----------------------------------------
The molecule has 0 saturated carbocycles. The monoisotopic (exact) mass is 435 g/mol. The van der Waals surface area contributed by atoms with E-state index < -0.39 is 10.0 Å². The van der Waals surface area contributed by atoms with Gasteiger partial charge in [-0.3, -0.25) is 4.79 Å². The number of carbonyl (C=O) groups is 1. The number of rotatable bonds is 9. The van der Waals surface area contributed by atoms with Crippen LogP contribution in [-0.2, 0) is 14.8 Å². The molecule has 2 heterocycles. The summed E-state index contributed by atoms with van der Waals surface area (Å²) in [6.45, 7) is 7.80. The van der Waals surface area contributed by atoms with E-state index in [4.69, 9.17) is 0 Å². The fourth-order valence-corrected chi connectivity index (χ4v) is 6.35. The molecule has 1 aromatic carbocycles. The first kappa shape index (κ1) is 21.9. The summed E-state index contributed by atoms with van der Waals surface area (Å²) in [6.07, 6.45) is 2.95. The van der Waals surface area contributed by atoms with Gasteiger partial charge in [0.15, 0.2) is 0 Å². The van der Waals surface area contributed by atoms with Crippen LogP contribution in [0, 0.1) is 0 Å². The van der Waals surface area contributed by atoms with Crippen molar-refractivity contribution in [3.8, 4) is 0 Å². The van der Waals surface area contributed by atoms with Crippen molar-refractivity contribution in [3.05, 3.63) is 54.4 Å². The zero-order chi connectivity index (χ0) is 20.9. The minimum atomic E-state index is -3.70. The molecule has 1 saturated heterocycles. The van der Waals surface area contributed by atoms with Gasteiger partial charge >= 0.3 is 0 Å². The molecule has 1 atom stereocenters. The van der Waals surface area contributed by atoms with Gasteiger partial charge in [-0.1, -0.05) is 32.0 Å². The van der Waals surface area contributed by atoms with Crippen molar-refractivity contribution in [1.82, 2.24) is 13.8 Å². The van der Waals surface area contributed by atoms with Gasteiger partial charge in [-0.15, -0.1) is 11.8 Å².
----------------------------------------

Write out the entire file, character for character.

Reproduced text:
The molecule has 0 saturated carbocycles. The monoisotopic (exact) mass is 435 g/mol. The van der Waals surface area contributed by atoms with E-state index < -0.39 is 10.0 Å². The van der Waals surface area contributed by atoms with Gasteiger partial charge in [-0.3, -0.25) is 4.79 Å². The number of carbonyl (C=O) groups is 1. The number of rotatable bonds is 9. The van der Waals surface area contributed by atoms with Crippen LogP contribution in [-0.2, 0) is 14.8 Å². The molecule has 2 heterocycles. The summed E-state index contributed by atoms with van der Waals surface area (Å²) in [6.45, 7) is 7.80. The van der Waals surface area contributed by atoms with E-state index in [4.69, 9.17) is 0 Å². The fourth-order valence-corrected chi connectivity index (χ4v) is 6.35. The molecule has 1 aromatic carbocycles. The first kappa shape index (κ1) is 21.9. The summed E-state index contributed by atoms with van der Waals surface area (Å²) in [6.07, 6.45) is 2.95. The van der Waals surface area contributed by atoms with Gasteiger partial charge in [0.15, 0.2) is 0 Å². The van der Waals surface area contributed by atoms with Crippen LogP contribution in [0, 0.1) is 0 Å². The van der Waals surface area contributed by atoms with Crippen molar-refractivity contribution in [3.8, 4) is 0 Å². The van der Waals surface area contributed by atoms with Crippen molar-refractivity contribution in [3.05, 3.63) is 54.4 Å². The zero-order chi connectivity index (χ0) is 20.9. The minimum atomic E-state index is -3.70. The molecule has 1 saturated heterocycles. The van der Waals surface area contributed by atoms with Gasteiger partial charge >= 0.3 is 0 Å². The molecule has 1 atom stereocenters. The van der Waals surface area contributed by atoms with Gasteiger partial charge in [-0.1, -0.05) is 32.0 Å². The van der Waals surface area contributed by atoms with Crippen molar-refractivity contribution in [1.82, 2.24) is 13.8 Å². The van der Waals surface area contributed by atoms with Gasteiger partial charge in [-0.15, -0.1) is 11.8 Å².